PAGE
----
“Begin a scene with this line: Why is the world upside down?”
I saw this prompt on “A Writer’s Path”, it was about pirates. I didn’t plan to write anything for it, but as it sometimes happens, one of the phrases stuck, ran away and did its own thing. There are no pirates, I’m sorry, and even the prompt is slightly skewed. You could say that I’ve been listening to Pink Floyd’s Endless River once too often. You may be right. However, drugs were not involved, except for some red wine. Take this little piece of silliness as a tribute to Rick Wright, and all the other musical heroes of my time who have passed away far too early.
After travelling through space for years, I should be used to seeing my world upside down, but this here is something else entirely. When you swing up and down on a rubber-like rope that’s tied to your ankles, and try to hit some large, resonant tubes with a huge wooden club you hold in both hands—you have to hit just at the right angle, just with the right force—then your worldview undergoes a serious shift, to put it mildly. And this is what I’m doing right now, that’s why the world is upside down.
Nausea doesn’t bother me, the swinging motion that my mass is inflicting upon the rope is kind of fun, as was the jump from the top of the huge, curved gates that tower over the arena, or whatever you want to call this place. What does bother me, though, is that I can’t fully enjoy the fun because I have to concentrate. If I miss a beat, I’ll ruin it. The Lemurs will be upset, and who knows how they’ll react. I better watch what I’m doing.
The Lemurs still see us as idiots, I’m afraid. They’ve painted the spots I need to hit a bright, fluorescent blue. I can even see it in the long, drawn out, moody dusk. It is the only bright spot visible apart from the matching green spot they painted on Kyle’s tube. I risk a quick peek over to my friend and can’t suppress a grin. He clearly is delighted in what we’re doing here. His silhouette almost looks elegant, swinging up and down and approaching the tube with every third bob. My count is four, I better stop watching him and concentrate on my own job. One, two, three, four, hit on the left spot with both clubs, one blow.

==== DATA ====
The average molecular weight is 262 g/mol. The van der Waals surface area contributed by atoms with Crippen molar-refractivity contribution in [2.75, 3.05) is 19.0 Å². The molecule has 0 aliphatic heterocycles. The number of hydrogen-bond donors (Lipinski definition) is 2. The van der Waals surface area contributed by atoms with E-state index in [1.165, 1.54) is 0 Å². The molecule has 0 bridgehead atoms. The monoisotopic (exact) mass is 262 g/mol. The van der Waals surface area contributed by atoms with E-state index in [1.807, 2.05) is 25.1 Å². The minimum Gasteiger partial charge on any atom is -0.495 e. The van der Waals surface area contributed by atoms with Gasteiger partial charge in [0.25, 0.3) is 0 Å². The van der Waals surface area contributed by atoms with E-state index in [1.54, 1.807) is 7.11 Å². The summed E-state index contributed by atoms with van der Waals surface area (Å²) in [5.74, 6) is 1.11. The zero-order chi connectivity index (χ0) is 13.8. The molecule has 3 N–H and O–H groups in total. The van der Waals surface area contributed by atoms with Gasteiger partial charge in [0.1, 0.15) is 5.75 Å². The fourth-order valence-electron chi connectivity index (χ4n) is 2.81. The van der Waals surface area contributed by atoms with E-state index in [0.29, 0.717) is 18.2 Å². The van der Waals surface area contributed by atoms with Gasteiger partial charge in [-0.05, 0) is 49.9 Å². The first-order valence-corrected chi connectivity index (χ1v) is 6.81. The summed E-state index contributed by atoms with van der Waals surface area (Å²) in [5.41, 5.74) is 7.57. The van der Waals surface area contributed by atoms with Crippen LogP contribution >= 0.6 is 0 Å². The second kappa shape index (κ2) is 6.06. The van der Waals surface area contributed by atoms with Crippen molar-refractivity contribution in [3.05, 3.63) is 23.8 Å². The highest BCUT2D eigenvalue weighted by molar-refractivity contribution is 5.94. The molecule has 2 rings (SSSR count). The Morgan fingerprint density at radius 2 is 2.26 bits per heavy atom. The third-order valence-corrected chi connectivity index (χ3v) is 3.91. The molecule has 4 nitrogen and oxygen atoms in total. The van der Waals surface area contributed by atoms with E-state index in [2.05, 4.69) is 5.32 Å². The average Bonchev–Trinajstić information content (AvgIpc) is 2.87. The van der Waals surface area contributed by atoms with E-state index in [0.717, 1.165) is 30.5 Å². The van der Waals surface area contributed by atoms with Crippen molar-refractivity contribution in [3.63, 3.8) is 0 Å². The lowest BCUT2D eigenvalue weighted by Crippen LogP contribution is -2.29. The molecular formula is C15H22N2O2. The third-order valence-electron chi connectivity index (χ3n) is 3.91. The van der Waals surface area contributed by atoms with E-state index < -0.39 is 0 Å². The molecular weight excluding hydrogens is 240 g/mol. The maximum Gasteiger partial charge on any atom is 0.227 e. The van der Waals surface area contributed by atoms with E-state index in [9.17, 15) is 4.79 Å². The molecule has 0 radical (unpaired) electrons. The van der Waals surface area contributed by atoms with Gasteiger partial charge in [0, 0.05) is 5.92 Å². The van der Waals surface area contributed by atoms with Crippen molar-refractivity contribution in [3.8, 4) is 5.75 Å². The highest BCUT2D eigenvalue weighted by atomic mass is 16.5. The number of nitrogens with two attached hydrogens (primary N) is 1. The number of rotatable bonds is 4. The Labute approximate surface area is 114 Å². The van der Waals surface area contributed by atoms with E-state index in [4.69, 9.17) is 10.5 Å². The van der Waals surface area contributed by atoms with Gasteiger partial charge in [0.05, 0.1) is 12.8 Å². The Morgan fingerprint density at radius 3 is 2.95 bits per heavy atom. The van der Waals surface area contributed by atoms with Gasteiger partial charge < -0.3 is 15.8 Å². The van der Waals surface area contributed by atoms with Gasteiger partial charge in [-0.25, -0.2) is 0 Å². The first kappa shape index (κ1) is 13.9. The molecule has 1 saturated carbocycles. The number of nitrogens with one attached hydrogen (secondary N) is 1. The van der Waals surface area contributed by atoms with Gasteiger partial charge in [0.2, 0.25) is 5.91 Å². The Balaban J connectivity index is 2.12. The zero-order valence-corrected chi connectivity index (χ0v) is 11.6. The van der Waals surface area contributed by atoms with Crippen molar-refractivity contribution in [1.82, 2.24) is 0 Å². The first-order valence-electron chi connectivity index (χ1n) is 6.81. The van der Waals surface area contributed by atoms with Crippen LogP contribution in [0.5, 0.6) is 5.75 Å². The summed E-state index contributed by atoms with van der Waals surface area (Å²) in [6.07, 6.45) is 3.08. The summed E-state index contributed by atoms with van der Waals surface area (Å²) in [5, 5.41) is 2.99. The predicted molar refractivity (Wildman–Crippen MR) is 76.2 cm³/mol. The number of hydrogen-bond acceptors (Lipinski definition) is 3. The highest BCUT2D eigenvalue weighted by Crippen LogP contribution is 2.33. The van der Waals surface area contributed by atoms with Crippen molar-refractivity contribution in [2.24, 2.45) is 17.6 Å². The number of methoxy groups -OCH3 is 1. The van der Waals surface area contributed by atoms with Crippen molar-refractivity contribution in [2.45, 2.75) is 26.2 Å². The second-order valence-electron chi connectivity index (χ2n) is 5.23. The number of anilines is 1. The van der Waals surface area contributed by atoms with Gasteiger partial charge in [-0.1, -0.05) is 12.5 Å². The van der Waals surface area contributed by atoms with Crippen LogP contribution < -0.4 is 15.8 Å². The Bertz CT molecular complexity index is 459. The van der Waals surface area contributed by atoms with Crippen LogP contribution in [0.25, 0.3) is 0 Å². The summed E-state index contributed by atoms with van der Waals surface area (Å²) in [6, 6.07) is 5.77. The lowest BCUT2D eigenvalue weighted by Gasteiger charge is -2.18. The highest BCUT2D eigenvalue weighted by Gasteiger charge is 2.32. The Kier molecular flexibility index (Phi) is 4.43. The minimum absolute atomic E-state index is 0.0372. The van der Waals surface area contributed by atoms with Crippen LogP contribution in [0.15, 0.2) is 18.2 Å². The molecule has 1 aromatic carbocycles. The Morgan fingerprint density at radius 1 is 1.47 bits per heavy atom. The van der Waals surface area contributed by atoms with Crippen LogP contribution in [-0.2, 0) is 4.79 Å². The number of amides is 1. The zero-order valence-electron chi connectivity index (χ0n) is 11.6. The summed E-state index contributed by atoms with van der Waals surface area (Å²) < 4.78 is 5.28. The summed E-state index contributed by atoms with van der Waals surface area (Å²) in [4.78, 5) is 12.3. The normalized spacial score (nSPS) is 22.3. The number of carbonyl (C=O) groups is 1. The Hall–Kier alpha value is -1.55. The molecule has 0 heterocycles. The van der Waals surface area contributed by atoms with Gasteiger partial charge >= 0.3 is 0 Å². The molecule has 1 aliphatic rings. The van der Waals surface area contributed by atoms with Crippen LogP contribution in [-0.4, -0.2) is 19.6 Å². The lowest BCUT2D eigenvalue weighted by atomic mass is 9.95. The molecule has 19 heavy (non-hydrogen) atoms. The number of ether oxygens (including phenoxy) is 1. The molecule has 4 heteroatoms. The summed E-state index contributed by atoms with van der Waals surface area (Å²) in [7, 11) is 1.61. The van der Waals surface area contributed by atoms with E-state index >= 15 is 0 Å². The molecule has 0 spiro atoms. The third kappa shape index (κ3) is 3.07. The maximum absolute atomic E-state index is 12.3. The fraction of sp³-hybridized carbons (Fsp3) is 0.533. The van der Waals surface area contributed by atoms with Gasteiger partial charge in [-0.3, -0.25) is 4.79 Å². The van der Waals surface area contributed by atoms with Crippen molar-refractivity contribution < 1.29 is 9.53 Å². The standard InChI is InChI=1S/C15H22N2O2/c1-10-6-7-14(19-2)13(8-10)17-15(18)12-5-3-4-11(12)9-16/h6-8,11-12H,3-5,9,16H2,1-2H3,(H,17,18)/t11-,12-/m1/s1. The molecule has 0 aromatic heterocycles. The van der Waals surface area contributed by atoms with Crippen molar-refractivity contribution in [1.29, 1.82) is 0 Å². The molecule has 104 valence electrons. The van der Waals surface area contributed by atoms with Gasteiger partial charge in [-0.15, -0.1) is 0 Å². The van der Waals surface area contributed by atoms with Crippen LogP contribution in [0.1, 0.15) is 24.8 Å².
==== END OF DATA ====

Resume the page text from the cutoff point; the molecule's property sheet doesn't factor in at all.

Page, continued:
The effect startles me while I’m pulled upwards again. They’ve let us practice, but not with the real instruments. The wooden tubes we’ve been hitting for practice only emitted a dull sound, and the Lemurs were mostly interested in our ability to count the beats rather than wasting time with explaining all the details of this important event. There was no way to anticipate a sound like this.
“You shall understand it when it happens,” Gral, the teacher, told us.
So far I understand that I made an impressive and quite wonderful sound. And not only that. As the tube vibrates from my blow, a soft purple glow rises up. Is that dust? Insects or some other critters? Particles in an excited state emitting their energy triggered by the vibrations? There are a lot of questions Gral will have to answer after this event, but right now, I’ll have to focus. Three swings down, and it is Kyle’s turn.
Just as impressive. The high sound winds itself around the residues of my “Gongggg…” that still echoes somewhere back from the mountains, or maybe from the bottom of the caldera. I don’t know, I don’t care, I’m thunderstruck. The glow caused by Kyle’s sound is a dark blue, barely visible, blending with the waning light of a sun that has set hours ago. Our earth hours, that is. On Shimaka, the blue hour has barely started. They have a different concept of time. As they have of everything else.
I’m on my fourth swing, I better pay attention.
“Gong, dongdong, Gonnnnnngggg… Gongdonggongdong… ”
I beat as fast as I can, trying to keep the beat steady before I’m jerked upwards again, and I think I nailed it. This, my second turn, is the important one, it is the signal for all the others to chime in. From now on, I only need to count to four, and add one “Gonggg… ” at every fourth turn. Which is a good thing, because I lose focus, and my mouth falls open as I see the Lemurs perform.
With my last beat, they jump from the gates surrounding the caldera, and some hammer on tubes like Kyle and I do. Others pluck on strings that are strung to the gates, giving them the look of giant harps. Some Lemurs use stone clubs and beat on something that would be called drums in our world. The effect is overwhelming. With every acoustic vibration, the colourful dust is rising up, dancing a magical dance, colours swirling, forming clouds of many hues, merging, separating, dancing, spreading incredible joy. Auroras on our planet don’t even come close. I feel so elated, I could shout from joy. Or cry. Or both. Glancing over, I see tears streaming into Kyle’s hairline as he produces his next “Diiiiiing.”